Two men were robbed at gunpoint — one of them pistol-whipped — in an Adams Street home Tuesday afternoon, New Orleans police said, the latest in a rash of attacks on residents in their homes around the Carrollton corridor in the last few days.
What will become of the controversial iron gate blocking the boulevard at Freret Street remains unclear, however. Unlike most City Planning decisions, Tuesday’s vote will not automatically be forwarded to the City Council for review — though officials said it was unclear whether additional avenues remain open for the Newcomb residents.
DNA evidence on a screwdriver that may have been used to steal an SUV later used in the deadly armed robbery of a Carrollton bank led investigators to an arrest warrant for a suspect, according to a report by Jim Mustian of The New Orleans Advocate. Lilbear George, 24, is wanted on a charge of illegal possession of stolen things, and is believed to have fled the state after the Dec. 18 robbery at the Chase bank that killed armored-truck driver Hector Trochez, Mustian reports.
A stolen truck that led New Orleans police on chase around the Milan neighborhood on Monday and damaged two NOPD vehicles may have been involved in a shooting in the Irish Channel a week earlier, authorities said.
Dianne Honoré has been a French Quarter tour guide off and on for more than 20 years; and this, she said, is the worst it’s ever been.
“My heart breaks when I walk through the French Quarter sometimes,” Honoré said sipping a coffee in Treme Café on St. Philip Street. “It disgusts me the lack of protection, the level of filth.”
Honoré is talking about the all-time high population of “gutter punks” that blanket the French Quarter. The gutter punk colonies run along the river, along Decatur Street. The 500 block of Bourbon Street is a gutter-punk haven; basically all over the French Quarter is, she said.
City officials approved a developer’s request Monday to tear down the Roly Poly building on Tchoupitoulas, to the dismay of the restaurant’s current employees, but the new bank intended for the site is still lacks permission to tear down an adjacent house.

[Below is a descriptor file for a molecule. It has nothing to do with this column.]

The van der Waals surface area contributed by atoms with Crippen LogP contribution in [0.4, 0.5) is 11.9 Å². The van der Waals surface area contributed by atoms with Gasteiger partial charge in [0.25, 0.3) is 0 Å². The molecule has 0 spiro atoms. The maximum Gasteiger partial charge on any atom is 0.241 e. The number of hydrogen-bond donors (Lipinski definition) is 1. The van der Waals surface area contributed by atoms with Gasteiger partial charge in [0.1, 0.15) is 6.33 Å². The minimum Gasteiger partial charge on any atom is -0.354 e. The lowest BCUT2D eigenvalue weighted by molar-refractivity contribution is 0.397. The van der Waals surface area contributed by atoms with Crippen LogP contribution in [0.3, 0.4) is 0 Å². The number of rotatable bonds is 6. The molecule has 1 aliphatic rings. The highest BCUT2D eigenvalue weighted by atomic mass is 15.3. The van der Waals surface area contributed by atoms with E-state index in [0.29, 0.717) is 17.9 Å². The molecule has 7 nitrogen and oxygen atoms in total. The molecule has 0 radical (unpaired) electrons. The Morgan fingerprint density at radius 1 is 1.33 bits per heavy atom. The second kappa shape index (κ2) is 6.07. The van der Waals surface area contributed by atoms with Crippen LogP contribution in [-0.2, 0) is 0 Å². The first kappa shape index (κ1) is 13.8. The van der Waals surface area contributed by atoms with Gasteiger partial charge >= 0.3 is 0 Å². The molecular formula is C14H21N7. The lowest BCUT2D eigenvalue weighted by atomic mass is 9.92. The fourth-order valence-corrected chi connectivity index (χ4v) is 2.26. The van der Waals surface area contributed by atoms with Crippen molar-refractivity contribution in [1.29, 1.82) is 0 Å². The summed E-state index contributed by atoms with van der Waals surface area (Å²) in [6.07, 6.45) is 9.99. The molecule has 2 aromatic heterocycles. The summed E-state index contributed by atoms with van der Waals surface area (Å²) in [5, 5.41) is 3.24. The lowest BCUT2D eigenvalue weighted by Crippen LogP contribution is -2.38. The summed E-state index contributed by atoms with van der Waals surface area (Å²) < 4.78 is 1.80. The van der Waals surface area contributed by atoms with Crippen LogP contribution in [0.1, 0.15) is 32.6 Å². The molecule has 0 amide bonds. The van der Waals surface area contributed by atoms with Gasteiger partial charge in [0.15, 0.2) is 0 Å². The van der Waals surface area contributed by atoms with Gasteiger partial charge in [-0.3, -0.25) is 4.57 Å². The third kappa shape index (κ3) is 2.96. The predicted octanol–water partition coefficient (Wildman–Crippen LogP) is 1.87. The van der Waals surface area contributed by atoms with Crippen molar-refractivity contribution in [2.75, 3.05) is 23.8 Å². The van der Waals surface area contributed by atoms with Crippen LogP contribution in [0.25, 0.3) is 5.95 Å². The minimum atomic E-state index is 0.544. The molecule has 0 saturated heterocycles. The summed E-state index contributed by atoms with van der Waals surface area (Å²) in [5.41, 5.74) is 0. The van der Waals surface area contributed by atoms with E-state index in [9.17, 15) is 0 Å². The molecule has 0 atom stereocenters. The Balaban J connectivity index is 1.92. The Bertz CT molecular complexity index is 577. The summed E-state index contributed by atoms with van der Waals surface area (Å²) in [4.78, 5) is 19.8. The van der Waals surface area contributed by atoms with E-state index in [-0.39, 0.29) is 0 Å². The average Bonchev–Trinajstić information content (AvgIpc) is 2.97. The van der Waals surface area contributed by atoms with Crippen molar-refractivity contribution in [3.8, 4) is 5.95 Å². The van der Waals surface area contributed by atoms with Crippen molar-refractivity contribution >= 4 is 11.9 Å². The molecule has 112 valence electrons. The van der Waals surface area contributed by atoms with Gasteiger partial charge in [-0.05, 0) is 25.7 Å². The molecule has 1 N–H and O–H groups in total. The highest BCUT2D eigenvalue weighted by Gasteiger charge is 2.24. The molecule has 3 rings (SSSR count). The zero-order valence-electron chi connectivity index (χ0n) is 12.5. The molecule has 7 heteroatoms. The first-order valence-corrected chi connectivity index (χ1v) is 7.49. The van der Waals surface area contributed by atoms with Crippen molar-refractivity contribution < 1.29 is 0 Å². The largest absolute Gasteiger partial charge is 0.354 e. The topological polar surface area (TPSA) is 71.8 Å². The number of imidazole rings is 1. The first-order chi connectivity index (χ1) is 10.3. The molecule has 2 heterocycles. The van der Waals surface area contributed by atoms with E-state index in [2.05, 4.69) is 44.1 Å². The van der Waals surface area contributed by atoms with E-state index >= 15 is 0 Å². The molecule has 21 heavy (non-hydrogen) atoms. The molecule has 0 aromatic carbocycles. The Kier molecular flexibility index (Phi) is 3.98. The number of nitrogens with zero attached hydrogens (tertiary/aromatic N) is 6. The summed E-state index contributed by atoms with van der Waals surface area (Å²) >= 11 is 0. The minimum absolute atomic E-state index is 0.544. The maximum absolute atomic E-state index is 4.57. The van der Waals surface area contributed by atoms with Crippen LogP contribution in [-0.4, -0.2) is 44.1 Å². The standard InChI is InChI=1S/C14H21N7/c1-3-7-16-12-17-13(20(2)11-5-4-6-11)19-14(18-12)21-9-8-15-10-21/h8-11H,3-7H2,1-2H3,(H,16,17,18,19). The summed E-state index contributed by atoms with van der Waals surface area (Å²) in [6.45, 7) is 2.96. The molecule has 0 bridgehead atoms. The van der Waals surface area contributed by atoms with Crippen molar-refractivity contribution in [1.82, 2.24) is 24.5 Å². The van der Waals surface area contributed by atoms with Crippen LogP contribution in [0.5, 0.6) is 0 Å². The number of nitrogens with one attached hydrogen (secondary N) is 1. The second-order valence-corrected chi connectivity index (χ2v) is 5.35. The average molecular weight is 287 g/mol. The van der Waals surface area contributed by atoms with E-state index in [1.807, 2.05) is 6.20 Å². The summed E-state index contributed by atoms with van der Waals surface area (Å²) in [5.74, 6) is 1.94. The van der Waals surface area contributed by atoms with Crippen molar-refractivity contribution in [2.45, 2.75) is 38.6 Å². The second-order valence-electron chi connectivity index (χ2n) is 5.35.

Twenty years. That’s 7,300 days. It’s over a quarter of the average American lifespan, and in Louisiana, it’s the amount of time a person can potentially serve for simple possession of marijuana.
While you’re picking your jaw up off the floor after hearing that, I should emphasize that we’re not talking about dealing. Simple possession refers to quantities too low for distribution. It is a misdemeanor, but only on the first offense. A second offense graduates to a felony punishable by up to five years in jail. After third offense, the maximum goes up to twenty years.
If you are a performer, a musician, sound engineer, club manager, DJ or even simply a music fan, you at risk of sustaining a hearing disorder from your activities, so the New Orleans Musicians’ Clinic and Assistance Foundation is hosting Save New Orleans Sounds, a free series of events to inform you on preventable injuries from today (Sunday, April 6) through Tuesday.
Investigators have released a second sketch in an ongoing effort to identify a man who called himself “Patrick” before attacking a woman and attempting to strangle her inside a Carrollton home last week, New Orleans police said.
On Saturday, music, food and art lined Freret street Uptown from Jefferson avenue to Napoleon avenue for the annual Freret Street festival.
Party with a cause on Thursday night (April 10) at the Proyecto Luis de Lión fundraiser at the Prytania Bar. The event will have live music and a raffle with all proceeds from the cover charge, raffle tickets and a percentage of drink proceeds to go toward community art, culture and education for children in San Juan del Obispo, Guatemala.
Last weekend’s shooting in the Irish Channel may have involved a truck that detectives have determined was actually stolen twice — first from its original owner, and then again after it was used in a hit-and-run crash, New Orleans police said.
Neil deGrasse Tyson — an astrophysicist and one of the best-known science communicators in the country — plans a speaking appearance next week at Tulane University in New Orleans.
The entrepreneurship boom in New Orleans is a real phenomenon, and a crucial factor in the city’s continued rebirth — but it must also be accompanied by more economic opportunities for the unsustainable number of jobless African-American men in the city, a panel of business leaders said Thursday evening.
“We can get there,” said Rod Miller, CEO of the New Orleans Business Alliance. “We are a ‘new’ New Orleans, but we’re not our best New Orleans.”
We have been watching with much interest the national and Louisiana debate regarding increasing the minimum wage to $10.10. The latest polls show that support is growing across the nation, although only seven states and the District of Columbia have raised starting pay.
According to today’s New York Times, Louisiana is one of five states – the others being Alabama, Mississippi, South Carolina and Tennessee – that currently does not have a minimum wage. Washington State has the highest wage ($9.32) currently with D.C. to move to $11.50 in 2016. While both those rates might be too high for Louisiana’s economy, something must be done to give our lowest paid citizens a better opportunity to succeed in life.